In Storm’s view, if you stick to your values,  you’d be surprised by what just might happen. I  couldn’t agree more. Embrace the future and all new media forms, but stick to your guns when it comes to the enduring journalism values of accuracy, quality, good reporting, and engaging storytelling — and I predict a positive long-term future.

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Journalists and Social Media

Mary-Louise Schumacher, art and architecture critic at the Milwaukee Journal Sentinel and one of the smartest reporters using social media around, is conducting training sessions for leaders and staffers at the paper and has started a broader conversation among journalists on how to use social media intelligently to report, build community, and promote our work. Check out this post and link to the Seesmic conversation here.

My contribution to the discussion, for what it is worth, is above. You can easily see why my background is in print!!

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Newspaper Leaders: Stick It Out Or Step Down?

I’m in the final throes of wrestling my dissertation out of my head and onto the page, not to mention teaching, serving on various committees and all the other frantic doings of a new professor, but I couldn’t resist commenting on the question posed by David Westphal on who should lead the digital transformation in a piece he wrote in the resurrected Online Journalism Review.

Westphal is a senior fellow at USC Annenberg Journalism School’s Center on Communication Leadership and until recently the Washington bureau chief of McClatchy.  His piece came on the heels of the departure of Steven Smith as editor of the Spokane Spokesman-Review, a paper I admired for its robust and creative embrace of transparency.

Westphal wonders if editors deeply invested in print-centered culture and routines are the best people to lead their changing newsrooms, or if this task would be best given to younger folks who have less to lose.

My own research and the literature developed among scholars of organizational change doesn’t answer this question directly, but it offers some insight.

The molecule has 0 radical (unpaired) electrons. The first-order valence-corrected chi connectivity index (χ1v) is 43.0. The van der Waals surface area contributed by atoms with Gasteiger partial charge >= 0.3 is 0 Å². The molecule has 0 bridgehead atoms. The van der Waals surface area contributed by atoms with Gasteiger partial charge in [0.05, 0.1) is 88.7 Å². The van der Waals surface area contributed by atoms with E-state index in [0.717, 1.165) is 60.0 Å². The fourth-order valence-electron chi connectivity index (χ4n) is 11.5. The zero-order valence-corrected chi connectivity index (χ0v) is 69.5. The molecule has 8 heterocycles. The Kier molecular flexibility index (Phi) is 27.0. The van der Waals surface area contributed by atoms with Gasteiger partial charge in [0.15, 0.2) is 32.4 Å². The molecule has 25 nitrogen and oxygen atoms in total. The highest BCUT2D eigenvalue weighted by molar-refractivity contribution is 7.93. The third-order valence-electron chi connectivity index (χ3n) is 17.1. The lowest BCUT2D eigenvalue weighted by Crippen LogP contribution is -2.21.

First and foremost, I should say that this literature warns against saying that any particular leader or staff member is “the problem.” All too often, systemic factors are at work and it may turn out that the sense that “if only we could get rid of THAT guy (or woman)” proves to be a red herring.  Individual personalities and leadership style of top editors are indeed important factors in organizational effectiveness, but this is something that has to be carefully evaluated on a case-by-case basis and can often be improved through executive coaching and the like.

Although editors have clearly read the writing on the wall and have the best of intentions in moving their newsrooms into the future, it is true that unconsciously they may resist the kinds of changes that undermine their authority and the skill set that took them to the top of their profession.  The Web’s need for immediacy tends to push decision-making authority down, and figuring out what goes on 1A – the most powerful job in the newsroom – is no longer as relevant as it once was.  This strikes at the very core of top editors’ professional competence. Not to mention that for better or worse, it is so easy to measure the response of readers to individual stories online that these metrics are increasingly driving the prominence of stories on newspaper Web sites.  There is still clearly a place for seasoned journalistic judgment in any media, but the hierarchical structure of the newsroom is no longer as effective as it once was.

For example, here’s a question – how many newsrooms that talk about being “Web first” really do put the Web first at the traditional morning and afternoon news meetings?  I think that many do – but what was the time gap between the time when top newsroom leaders started encouraging their staff to embrace the Web site and the time when they changed this most fundamental of newspaper rituals, which arguably is the one thing they have the most control over?  (Staff members can “work-around” other directives, but that news meeting is often still run by the editor or managing editor.) This is a big opportunity to set the tone for the entire staff, telegraphing what is important and what will be rewarded, and in many cases, I suspect it was missed for quite some time.  What else is being missed?